Last weekend, the Children on the Edge team were in Telford to join the jungle-themed Christmas (yes, you read that right) conference for The Body Shop At Home™, along with 1200 of their consultants!
These wonderful women, and a few wonderful men, are some of our biggest fundraisers and have raised a whopping £1.3 million for Children on the Edge over the past 22 years.
Children on the Edge have a very close relationship and deep-rooted history with The Body Shop®️, who make a huge contribution to our work.
The weekend conference is a chance for The Body Shop At Home™ consultants to get together, learn about new products and get ideas for building and growing their business, as well as finding out more about our work. They heard from our Head of UK, Ben Wilkes about how their efforts directly support our work in Uganda and also found out about how they can continue to support Children on the Edge with fundraising ideas.
The Body Shop At Home™ consultants are divided into 10 different regions of the UK and each do their own fundraising. Enthusiastic Regional Managers and Children on the Edge Champions in each area do a fantastic job of encouraging their team members to support our work. The conference at the weekend gave us a chance to celebrate their successful fundraising so far this year, see just how much each team had raised and find out who was on track to meet their fundraising targets.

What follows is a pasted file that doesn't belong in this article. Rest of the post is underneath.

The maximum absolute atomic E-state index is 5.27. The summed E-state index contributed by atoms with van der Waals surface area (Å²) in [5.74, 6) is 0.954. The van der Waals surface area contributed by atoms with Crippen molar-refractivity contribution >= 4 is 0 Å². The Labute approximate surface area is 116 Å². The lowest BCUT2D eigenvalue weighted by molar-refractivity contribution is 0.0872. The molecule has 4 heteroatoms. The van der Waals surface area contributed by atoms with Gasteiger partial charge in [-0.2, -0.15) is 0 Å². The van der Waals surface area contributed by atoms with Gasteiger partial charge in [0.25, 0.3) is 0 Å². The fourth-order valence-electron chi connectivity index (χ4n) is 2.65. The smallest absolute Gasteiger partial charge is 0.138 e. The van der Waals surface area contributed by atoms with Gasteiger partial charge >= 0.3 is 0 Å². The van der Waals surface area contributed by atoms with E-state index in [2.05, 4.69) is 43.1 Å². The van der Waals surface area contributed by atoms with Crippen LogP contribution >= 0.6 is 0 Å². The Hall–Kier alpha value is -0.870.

Staff members Eloise, Amy and Ben were raising funds for Children on the Edge on the day too, all going towards The Body Shop At Home™ regional team totals. They did this by selling raffle tickets; wrapping paper; colourful new t-shirts and our favourite Montezuma’s chocolate - which proved very popular!
In just one day, the generous delegates helped us raise an amazing £6,670. This joins the £39,732 already raised by The Body Shop At Home™ this year.
We’d like to say a big thank you to everyone at The Body Shop At Home™ for their amazing fundraising efforts and continued support.
If you’d like to support our work by making a donation, you can do that here.
PS. If you like the look of our beautiful new wrapping paper - themed as ‘A Season of Hope’ - we’re delighted to say that it will be available to buy soon. If you’re interested in stocking this in your shop or business, or would like to find out how you can help fundraise for Children on the Edge by selling it in your community, please get in touch with Amy Rook our Fundraising and Communications Officer – email@example.com | 01243 538530.